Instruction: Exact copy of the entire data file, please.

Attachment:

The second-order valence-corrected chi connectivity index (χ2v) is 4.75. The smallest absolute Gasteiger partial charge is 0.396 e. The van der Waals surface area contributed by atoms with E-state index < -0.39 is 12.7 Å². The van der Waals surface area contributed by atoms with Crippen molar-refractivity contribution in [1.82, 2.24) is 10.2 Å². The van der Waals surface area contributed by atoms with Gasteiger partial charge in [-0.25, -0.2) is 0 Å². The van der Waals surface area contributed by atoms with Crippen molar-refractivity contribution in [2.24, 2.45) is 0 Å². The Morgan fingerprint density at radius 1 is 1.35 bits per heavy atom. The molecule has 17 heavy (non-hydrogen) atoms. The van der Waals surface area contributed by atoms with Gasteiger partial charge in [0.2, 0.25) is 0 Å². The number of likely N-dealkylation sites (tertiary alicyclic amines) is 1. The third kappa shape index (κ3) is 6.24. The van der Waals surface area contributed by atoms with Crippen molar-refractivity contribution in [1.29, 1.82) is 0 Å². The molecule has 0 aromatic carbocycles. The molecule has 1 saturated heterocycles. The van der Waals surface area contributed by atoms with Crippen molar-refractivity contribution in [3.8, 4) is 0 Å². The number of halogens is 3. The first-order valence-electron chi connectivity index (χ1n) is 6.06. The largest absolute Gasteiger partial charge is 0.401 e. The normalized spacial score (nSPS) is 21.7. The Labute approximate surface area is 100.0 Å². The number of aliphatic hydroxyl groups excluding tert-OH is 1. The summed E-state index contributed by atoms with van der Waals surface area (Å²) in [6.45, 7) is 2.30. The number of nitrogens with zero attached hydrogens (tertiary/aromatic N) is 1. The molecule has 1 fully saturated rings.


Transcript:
The second-order valence-corrected chi connectivity index (χ2v) is 4.75. The smallest absolute Gasteiger partial charge is 0.396 e. The van der Waals surface area contributed by atoms with E-state index < -0.39 is 12.7 Å². The van der Waals surface area contributed by atoms with Crippen molar-refractivity contribution in [1.82, 2.24) is 10.2 Å². The van der Waals surface area contributed by atoms with Gasteiger partial charge in [-0.25, -0.2) is 0 Å². The van der Waals surface area contributed by atoms with Crippen molar-refractivity contribution in [2.24, 2.45) is 0 Å². The Morgan fingerprint density at radius 1 is 1.35 bits per heavy atom. The molecule has 17 heavy (non-hydrogen) atoms. The van der Waals surface area contributed by atoms with Gasteiger partial charge in [0.2, 0.25) is 0 Å². The number of likely N-dealkylation sites (tertiary alicyclic amines) is 1. The third kappa shape index (κ3) is 6.24. The van der Waals surface area contributed by atoms with Crippen molar-refractivity contribution in [1.29, 1.82) is 0 Å². The molecule has 0 aromatic carbocycles. The molecule has 1 saturated heterocycles. The van der Waals surface area contributed by atoms with Crippen molar-refractivity contribution in [3.8, 4) is 0 Å². The number of halogens is 3. The first-order valence-electron chi connectivity index (χ1n) is 6.06. The largest absolute Gasteiger partial charge is 0.401 e. The normalized spacial score (nSPS) is 21.7. The Labute approximate surface area is 100.0 Å². The number of aliphatic hydroxyl groups excluding tert-OH is 1. The summed E-state index contributed by atoms with van der Waals surface area (Å²) in [6.45, 7) is 2.30. The number of nitrogens with zero attached hydrogens (tertiary/aromatic N) is 1. The molecule has 1 fully saturated rings.